Determinants of Adaptation Strategies to Climate Change: Implications on Sustainable Agriculture in Ghana
Enoch Bessah1, Emmanuel Donkor2
1Kwame Nkrumah University of Science and Technology, Dept. of Agricultural and Biosystems Engineering, Ghana
The agricultural sector of Sub-Saharan Africa including Ghana is rain-fed and less capital intensive. Unreliable and unfavourable climatic conditions have exerted negative effects on the sustainable supply of food. Therefore, food insecurity and poverty are prevalent in these countries, particularly Ghana. Smallholder farmers tend to respond to climate change by using different adaptation strategies. However, existing studies focus on analysing the determinants of farmers´ adaptation strategy decision without a considerable evaluation factors influencing the number of adaptation strategies used by farmers. Our paper therefore contributes to narrowing this knowledge gap by rigorously examining the determinants of the number of adaptation strategies adopted by 344 farmers selected from ten districts within the Pra River Basin around across three Ashanti regions of Ghana. We applied the Tobit regression model in the empirical analysis. We find that human capital variables such as primary education, secondary education, tertiary education, household size, and marital status shows significant positive effects on maize farmers’ adaptation strategies to climate change whereas labour constraint exerts a negative effect. Institutional variables like extension constraint, credit constraint, and land tenure constraint are negatively related to adaptation strategy decision. Community infrastructure such as electricity, encourages farmers to adapt to climate change. We also find that perception variables – access to weather information, awareness of climate change and perception on amount of rainfall have positive effects on farmers’ adaptation decision. To achieve sustainable agriculture and food systems, it is paramount to strengthen the adaptive capacity and resilience of vulnerable farmers by integrating their human capital, institutional variables, infrastructural development and climate perception variables into the national climate policy in Ghana.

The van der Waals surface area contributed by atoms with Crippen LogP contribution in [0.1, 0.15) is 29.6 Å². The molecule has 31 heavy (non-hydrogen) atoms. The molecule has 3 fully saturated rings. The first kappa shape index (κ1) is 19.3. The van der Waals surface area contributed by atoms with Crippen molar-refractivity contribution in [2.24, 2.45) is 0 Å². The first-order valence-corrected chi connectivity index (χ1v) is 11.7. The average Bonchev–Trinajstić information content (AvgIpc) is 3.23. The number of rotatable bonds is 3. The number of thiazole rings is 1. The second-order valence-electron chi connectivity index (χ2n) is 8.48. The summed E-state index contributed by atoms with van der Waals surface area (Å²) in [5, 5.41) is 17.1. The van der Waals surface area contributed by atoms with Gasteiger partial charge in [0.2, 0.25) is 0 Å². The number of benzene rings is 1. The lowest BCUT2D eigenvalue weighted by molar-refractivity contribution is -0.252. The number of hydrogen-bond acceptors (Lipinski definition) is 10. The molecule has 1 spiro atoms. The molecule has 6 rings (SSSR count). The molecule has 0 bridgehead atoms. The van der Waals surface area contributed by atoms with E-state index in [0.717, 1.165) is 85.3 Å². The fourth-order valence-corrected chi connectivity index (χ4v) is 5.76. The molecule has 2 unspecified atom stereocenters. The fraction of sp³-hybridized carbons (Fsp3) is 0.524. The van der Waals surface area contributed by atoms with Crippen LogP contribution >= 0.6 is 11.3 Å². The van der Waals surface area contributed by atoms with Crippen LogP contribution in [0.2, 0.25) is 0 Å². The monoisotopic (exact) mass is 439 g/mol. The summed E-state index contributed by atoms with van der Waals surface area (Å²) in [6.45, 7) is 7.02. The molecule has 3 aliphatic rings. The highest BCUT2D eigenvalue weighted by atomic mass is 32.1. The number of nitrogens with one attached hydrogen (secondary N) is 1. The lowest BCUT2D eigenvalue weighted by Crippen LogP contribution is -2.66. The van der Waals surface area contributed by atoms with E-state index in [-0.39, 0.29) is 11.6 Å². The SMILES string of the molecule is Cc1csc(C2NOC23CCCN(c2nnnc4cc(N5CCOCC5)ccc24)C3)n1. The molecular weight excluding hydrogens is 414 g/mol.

Keywords: Adaptation strategies, climate change, sustainable agriculture, Tobit binomial regression
Contact Address: Enoch Bessah, Kwame Nkrumah University of Science and Technology, Dept. of Agricultural and Biosystems Engineering, Private Mail Bag, 00233 Kumasi, Ghana, e-mail: enoch.bessahgmail.com